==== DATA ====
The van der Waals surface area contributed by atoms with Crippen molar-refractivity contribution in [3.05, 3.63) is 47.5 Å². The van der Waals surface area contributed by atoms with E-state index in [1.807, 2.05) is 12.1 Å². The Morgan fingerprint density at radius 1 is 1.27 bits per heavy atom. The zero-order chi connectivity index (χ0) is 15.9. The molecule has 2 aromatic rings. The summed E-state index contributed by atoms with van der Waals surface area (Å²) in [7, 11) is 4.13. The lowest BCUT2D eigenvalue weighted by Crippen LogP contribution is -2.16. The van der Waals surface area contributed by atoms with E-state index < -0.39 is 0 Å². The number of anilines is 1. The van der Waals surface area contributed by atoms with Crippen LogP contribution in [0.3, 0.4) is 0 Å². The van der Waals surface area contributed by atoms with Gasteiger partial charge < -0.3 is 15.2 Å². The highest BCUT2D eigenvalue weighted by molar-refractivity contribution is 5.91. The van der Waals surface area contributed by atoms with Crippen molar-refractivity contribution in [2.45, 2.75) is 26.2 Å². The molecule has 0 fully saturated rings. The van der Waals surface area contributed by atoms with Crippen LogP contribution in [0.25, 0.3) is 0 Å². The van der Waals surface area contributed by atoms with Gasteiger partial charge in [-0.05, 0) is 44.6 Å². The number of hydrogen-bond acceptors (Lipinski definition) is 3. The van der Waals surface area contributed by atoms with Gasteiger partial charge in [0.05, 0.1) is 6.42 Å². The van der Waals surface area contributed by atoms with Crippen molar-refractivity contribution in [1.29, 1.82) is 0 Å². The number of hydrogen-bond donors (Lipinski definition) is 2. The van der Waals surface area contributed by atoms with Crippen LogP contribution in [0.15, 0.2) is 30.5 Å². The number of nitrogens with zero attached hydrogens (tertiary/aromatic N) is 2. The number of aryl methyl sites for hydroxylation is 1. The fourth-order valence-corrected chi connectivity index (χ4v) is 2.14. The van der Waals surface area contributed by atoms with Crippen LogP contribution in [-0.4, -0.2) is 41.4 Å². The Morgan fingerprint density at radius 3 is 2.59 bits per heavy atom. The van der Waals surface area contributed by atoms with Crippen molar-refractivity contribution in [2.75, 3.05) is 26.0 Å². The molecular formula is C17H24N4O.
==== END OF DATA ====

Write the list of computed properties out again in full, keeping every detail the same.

The van der Waals surface area contributed by atoms with Crippen molar-refractivity contribution in [3.05, 3.63) is 47.5 Å². The van der Waals surface area contributed by atoms with E-state index in [1.807, 2.05) is 12.1 Å². The Morgan fingerprint density at radius 1 is 1.27 bits per heavy atom. The zero-order chi connectivity index (χ0) is 15.9. The molecule has 2 aromatic rings. The summed E-state index contributed by atoms with van der Waals surface area (Å²) in [7, 11) is 4.13. The lowest BCUT2D eigenvalue weighted by Crippen LogP contribution is -2.16. The van der Waals surface area contributed by atoms with E-state index < -0.39 is 0 Å². The number of anilines is 1. The van der Waals surface area contributed by atoms with Crippen LogP contribution in [0.3, 0.4) is 0 Å². The van der Waals surface area contributed by atoms with Gasteiger partial charge < -0.3 is 15.2 Å². The highest BCUT2D eigenvalue weighted by molar-refractivity contribution is 5.91. The van der Waals surface area contributed by atoms with Crippen molar-refractivity contribution in [2.45, 2.75) is 26.2 Å². The molecule has 0 fully saturated rings. The van der Waals surface area contributed by atoms with Crippen LogP contribution in [0.25, 0.3) is 0 Å². The van der Waals surface area contributed by atoms with Gasteiger partial charge in [-0.05, 0) is 44.6 Å². The number of hydrogen-bond acceptors (Lipinski definition) is 3. The van der Waals surface area contributed by atoms with Gasteiger partial charge in [0.05, 0.1) is 6.42 Å². The van der Waals surface area contributed by atoms with Crippen molar-refractivity contribution in [1.29, 1.82) is 0 Å². The number of hydrogen-bond donors (Lipinski definition) is 2. The van der Waals surface area contributed by atoms with Crippen LogP contribution in [0.15, 0.2) is 30.5 Å². The number of nitrogens with zero attached hydrogens (tertiary/aromatic N) is 2. The number of aryl methyl sites for hydroxylation is 1. The fourth-order valence-corrected chi connectivity index (χ4v) is 2.14. The van der Waals surface area contributed by atoms with Crippen LogP contribution in [-0.4, -0.2) is 41.4 Å². The Morgan fingerprint density at radius 3 is 2.59 bits per heavy atom. The van der Waals surface area contributed by atoms with Crippen molar-refractivity contribution in [2.75, 3.05) is 26.0 Å². The molecular formula is C17H24N4O.